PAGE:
“The word ‘deadly’ doesn’t mean lethal in this context. We’re not teaching them to kill people,” Mr Douglas laughed. “In the Aboriginal community, we use ‘deadly’ as another word for good.
“There is nothing out there like this course. We try to give useful tips, and teach the fundamentals about what being a father is all about…How to be actively involvedand supportive day-to-day.”
Mr Douglas said the program empowered men to take ownership of parenting issues, andtouched on health, safety and nutrition for both the mother during pregnancy and breastfeeding, as well as the baby.
“We go into all of those key indicators that are recommended to help close some of the health gaps,” he said.
“Who would have ever thought that a group of men would be sitting around talking about breastfeeding?
“But it’s not just women’s business. It benefits the children, and when the blokes get involved, and they understand better, they can better support their partners.
“Likewith breastfeeding, there is the soreness, the stress that can come with it if the baby doesn’t latch on. If the husband knows too, they can help them out and support them through the tough times.”
Tristan Winner, of The Hill, said while nothing could ever fully prepare a person for parenthood, after participating in the Deadly Dads program, he felt a lot more confident ahead of the arrival of his son, Tombi, almost eight months ago.
“Theantenatal classes had a lot of practical stuff in them as well, but it was probably more geared towards the mums,” he said.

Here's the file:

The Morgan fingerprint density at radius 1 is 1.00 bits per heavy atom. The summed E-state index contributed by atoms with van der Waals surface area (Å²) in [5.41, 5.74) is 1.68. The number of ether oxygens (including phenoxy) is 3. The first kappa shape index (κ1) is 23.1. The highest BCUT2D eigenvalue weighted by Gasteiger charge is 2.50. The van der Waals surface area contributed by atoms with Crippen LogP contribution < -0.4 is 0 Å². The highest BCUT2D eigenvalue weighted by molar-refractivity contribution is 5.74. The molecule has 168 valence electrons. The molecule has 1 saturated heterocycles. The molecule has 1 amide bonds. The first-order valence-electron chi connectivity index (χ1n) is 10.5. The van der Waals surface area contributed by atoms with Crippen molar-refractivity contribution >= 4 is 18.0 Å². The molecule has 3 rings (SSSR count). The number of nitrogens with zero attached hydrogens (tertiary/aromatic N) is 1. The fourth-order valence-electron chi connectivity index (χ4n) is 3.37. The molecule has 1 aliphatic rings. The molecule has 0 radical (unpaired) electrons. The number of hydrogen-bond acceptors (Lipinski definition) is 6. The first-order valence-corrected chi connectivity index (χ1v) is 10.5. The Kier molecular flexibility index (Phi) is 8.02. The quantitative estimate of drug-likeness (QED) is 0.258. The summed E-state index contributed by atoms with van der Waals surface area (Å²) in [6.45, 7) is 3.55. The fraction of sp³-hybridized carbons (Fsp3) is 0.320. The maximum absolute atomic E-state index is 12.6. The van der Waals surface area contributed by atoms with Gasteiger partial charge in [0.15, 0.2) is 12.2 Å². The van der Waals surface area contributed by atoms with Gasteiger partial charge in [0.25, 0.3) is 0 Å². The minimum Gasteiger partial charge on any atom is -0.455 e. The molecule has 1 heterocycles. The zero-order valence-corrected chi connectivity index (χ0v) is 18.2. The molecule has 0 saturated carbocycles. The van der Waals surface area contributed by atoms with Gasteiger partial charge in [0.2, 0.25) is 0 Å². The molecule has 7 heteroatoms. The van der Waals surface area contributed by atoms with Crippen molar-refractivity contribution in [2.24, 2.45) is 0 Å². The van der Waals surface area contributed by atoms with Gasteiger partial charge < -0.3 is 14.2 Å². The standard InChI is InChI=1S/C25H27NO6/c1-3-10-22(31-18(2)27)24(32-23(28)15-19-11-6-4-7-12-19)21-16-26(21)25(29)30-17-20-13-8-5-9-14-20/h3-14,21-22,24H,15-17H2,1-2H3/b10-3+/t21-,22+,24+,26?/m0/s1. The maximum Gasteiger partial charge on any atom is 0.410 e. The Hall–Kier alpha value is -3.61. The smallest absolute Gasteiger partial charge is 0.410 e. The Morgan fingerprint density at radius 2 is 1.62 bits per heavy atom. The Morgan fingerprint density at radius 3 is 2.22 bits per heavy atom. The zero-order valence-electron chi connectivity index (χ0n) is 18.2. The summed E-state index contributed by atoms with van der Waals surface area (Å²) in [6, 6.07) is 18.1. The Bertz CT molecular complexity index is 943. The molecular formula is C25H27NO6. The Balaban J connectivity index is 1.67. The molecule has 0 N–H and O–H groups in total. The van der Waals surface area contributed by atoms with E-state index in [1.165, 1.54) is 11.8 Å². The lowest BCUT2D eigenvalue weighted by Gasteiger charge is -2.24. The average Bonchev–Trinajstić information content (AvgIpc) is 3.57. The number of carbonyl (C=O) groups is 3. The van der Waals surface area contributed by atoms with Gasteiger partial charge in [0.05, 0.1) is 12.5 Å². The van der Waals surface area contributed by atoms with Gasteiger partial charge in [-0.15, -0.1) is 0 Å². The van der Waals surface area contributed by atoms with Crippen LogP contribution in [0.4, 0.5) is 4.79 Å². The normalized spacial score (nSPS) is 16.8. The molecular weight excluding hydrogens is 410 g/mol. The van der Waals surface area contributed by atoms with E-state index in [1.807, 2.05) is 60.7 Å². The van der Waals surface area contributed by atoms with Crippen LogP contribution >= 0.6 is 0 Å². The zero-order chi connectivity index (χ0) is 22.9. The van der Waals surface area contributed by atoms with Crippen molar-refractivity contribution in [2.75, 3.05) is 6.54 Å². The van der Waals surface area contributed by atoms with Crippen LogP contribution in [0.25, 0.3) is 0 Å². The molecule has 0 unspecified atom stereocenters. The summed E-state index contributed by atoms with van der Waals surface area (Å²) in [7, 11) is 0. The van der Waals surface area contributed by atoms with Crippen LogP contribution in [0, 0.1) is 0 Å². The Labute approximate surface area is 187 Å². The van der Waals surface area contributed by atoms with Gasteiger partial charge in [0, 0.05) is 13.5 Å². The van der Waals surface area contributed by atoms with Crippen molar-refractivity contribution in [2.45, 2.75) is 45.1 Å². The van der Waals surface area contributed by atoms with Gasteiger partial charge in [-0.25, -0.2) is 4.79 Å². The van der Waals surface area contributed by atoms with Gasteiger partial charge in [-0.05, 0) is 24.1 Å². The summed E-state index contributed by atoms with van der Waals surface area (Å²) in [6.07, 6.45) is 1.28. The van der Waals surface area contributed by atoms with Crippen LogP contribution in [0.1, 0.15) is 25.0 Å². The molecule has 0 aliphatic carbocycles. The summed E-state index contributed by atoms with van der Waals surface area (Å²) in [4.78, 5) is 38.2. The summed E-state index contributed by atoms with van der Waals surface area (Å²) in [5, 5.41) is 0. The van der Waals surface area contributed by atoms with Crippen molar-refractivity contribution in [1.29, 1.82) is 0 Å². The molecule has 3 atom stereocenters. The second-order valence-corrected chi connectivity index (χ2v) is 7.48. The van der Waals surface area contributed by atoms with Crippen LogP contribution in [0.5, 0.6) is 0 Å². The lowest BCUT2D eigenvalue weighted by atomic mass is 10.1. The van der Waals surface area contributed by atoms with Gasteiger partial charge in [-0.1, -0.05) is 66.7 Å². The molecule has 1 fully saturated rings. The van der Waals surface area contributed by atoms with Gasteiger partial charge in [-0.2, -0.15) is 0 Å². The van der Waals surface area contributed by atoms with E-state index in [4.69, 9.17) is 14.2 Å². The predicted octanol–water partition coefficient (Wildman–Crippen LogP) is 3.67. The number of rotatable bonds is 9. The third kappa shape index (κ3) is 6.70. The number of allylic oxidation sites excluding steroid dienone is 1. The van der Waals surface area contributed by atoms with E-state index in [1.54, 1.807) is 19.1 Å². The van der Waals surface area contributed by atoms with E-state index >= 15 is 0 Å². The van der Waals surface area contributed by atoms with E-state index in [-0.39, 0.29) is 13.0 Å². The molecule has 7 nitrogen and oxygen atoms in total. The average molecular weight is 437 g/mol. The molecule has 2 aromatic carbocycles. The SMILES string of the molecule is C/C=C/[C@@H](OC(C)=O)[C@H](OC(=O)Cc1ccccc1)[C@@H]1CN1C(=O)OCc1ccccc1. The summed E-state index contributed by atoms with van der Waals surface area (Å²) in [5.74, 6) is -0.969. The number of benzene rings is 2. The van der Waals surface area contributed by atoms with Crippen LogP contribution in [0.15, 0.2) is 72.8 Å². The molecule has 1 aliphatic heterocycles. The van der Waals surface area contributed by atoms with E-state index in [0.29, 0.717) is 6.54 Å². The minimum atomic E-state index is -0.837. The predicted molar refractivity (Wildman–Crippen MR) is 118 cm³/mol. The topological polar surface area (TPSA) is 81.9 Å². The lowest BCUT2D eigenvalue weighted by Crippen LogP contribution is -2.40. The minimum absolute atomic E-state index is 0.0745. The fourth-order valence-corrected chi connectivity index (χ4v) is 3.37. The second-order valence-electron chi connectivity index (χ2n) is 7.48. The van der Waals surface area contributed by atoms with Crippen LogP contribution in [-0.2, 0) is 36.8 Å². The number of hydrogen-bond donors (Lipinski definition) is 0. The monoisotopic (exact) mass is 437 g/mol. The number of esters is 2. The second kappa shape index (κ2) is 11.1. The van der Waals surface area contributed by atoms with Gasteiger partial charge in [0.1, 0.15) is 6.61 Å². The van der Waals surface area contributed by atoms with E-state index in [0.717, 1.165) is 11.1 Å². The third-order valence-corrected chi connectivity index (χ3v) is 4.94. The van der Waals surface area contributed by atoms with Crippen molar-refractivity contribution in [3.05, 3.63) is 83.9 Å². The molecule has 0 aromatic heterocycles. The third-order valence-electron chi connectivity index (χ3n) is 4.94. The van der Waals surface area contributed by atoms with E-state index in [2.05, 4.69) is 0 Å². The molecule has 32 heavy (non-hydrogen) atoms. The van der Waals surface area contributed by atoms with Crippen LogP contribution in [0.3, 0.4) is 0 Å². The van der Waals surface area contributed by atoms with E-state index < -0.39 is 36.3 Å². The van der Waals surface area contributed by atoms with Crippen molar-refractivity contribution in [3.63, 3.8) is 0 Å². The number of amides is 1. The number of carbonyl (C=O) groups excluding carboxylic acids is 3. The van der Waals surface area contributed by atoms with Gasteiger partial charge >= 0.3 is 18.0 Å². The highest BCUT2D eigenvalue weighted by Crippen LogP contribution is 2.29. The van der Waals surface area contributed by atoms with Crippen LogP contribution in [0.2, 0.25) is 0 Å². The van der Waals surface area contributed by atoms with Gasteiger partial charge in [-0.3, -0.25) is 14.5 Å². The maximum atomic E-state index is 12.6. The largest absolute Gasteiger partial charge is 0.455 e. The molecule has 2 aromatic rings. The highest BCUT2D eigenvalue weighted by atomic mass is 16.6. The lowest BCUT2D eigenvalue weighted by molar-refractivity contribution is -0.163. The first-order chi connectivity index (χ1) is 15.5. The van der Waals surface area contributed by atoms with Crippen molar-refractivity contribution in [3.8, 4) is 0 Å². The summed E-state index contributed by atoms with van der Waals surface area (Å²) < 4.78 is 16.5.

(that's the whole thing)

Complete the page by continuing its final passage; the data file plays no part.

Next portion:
“I walked in to this and it was just blokes. We had a good laugh and a good time. It got a bit deep at times, but I walked out feeling a lot more ready than I had been. It was just one day session, designed for us.”
He would like to see the program continue and expand to other regions.
Mr Winner said he and his wife, Joan, were referred to the program through Birra Li, theAboriginal Maternal and Child Health Services.
Birra Lican be contacted on4016 4900.
“I think blokes need a reason to sit down and have a yarn about this stuff. No one really talks about whatthose first few weeks and months are like, it made me feel a bit more ready,” he said.
Praise the Lord and pass the Cake Photo: Paul Dear
Photo: Paul Dear
Photo: Paul Dear
Photo: Paul Dear
Photo: Paul Dear
Photo: Paul Dear
Photo: Paul Dear
Photo: Paul Dear
Photo: Paul Dear